There are also several other Core i3 Skylake CPUs with slightly higher multipliers; the Core i3-6300 and Core i3-6320 are clocked at 3.8GHz and 3.9GHz respectively, but cost £116 and £126 too. As such, if you’re on a very tight budget, the £93 Core i3-6100 is where you’ll find the sweet spot in terms of bang per buck.
At stock speed, the Core i3-6100 made short work of AMD’s similarly priced A10-7870K APU and even gave the 6-core £170 AMD FX-8370E a run for its money in most of the media benchmarks, although the APU obviously has the benefit of a proper GPU. Only thanks to a monster score in the video encoding test was the AMD FX-8370E able to beat the i3-6100. The AMD A10-7870K and Pentium G3258 were far inferior, though, in every single test.
We then overclocked the Core i3-6100 using a new BIOS for our ASRock Z170 Extreme4 test motherboard, but these BIOS updates are freely available for most current Z170 boards. We hit 4.4GHz using a base clock of 119MHz and a 1.375V vcore, which was enough to pummel the A10-7870K and Pentium G3258 again, despite them also being overclocked. However, despite the inclusion of Hyper-Threading, it still wasn’t enough to get close to any of the quad-core or 6-core CPUs on test in the multi-threaded video encoding test. When overclocked, the 6100 managed to surpass the FX-8370E’s stock speed system score, but only just.
Amazingly, even when overclocked, the Core i3-6100 test system only drew 81W under load in Prime95. While we used a different GPU and motherboard when we reviewed the FX-8370E, the difference in power consumption as a result would be minimal. The latter’s power consumption of 284W, then, is a stark reminder of the inefficiency of AMD’s current CPUs, especially as the Core i3-6100 bettered it overall once overclocked.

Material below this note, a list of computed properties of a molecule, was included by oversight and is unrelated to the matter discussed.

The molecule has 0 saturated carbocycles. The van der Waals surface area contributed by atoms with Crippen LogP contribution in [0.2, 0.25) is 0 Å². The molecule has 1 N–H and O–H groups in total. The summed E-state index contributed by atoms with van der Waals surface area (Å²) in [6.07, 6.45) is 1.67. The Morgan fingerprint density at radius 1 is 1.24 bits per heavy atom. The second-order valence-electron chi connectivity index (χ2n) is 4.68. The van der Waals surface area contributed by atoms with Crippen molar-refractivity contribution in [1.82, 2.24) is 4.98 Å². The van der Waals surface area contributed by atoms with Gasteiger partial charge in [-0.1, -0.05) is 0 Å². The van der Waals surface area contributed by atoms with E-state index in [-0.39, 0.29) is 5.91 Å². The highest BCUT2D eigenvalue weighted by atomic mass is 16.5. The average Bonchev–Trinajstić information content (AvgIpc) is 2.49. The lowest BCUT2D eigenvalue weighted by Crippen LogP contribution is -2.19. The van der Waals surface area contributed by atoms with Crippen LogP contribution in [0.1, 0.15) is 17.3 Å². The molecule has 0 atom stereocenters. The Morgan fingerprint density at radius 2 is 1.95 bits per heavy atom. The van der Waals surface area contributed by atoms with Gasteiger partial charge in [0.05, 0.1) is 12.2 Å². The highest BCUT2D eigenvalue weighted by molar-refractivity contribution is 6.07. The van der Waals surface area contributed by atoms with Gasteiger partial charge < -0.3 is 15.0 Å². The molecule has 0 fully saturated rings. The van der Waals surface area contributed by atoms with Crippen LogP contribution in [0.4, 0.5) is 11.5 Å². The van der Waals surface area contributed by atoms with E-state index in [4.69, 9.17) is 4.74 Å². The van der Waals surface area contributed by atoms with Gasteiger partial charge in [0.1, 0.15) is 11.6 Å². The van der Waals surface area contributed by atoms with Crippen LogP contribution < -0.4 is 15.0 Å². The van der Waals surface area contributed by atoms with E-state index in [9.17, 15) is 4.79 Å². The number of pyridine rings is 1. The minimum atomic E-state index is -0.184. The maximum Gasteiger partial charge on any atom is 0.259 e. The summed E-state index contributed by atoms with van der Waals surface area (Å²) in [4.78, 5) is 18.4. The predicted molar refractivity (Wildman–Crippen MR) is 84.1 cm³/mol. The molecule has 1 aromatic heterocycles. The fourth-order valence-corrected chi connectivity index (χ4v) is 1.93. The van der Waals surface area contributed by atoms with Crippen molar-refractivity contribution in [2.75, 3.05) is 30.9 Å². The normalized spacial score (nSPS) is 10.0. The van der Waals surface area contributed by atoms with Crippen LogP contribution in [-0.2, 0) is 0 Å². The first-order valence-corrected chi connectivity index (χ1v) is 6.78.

Whether or not you’ll be overclocking it, the Core i3-6100 offers compelling reasons to choose it over both its Intel and AMD counterparts. It has much lower power consumption than most similar AMD CPUs and APUs, and runs rings around most of them in many of our benchmarks. The only reason to consider an AMD APU now is for its GPU performance. The case for opting for a cheap Skylake system is fairly persuasive if you’re on a budget though – you wouldn’t save much by taking the Haswell route as an alternative, as the memory and motherboard prices between the two platforms are now roughly aligned.
The main reason we’re most excited about the Core i3-6100 is the ability, for the moment at least, to overclock it. Netting an extra 700-800MHz for free is a huge deal, although we suspect Intel is more concerned about the impact of base clock overclocking on its non K-series Core i5 and i7 CPUs than its Core i3 chips. Even so, if you’re looking to build a super-budget system and plan on overclocking it, pairing a Core i3-6100 with a cheap BIOS-updated Z170 motherboard that supports base clock overclocking is currently your best option. ANTONY LEATHER
VERDICTA good CPU as standard, but the fact you can currently overclock it makes it a bargain that’s ideal for building a budget gaming rig.
SPECIFICATIONSFrequency 3.7GHzCore SkylakePackaging LGA1151Manufacturing process 14nmNumber of cores 2 x physical (4 threads)Cache L1: 4x 32KB, L2 2 x 256KB, L3 3MB (shared)Memory controller Dual-channel DDR3L, DDR4, up to 2133MHzFeatures SSE, SSE2, SSE3, SSSE3, SSE4, SSE4.2, AES, AVX, AVX2, EM64T, F16C, Quick Sync Video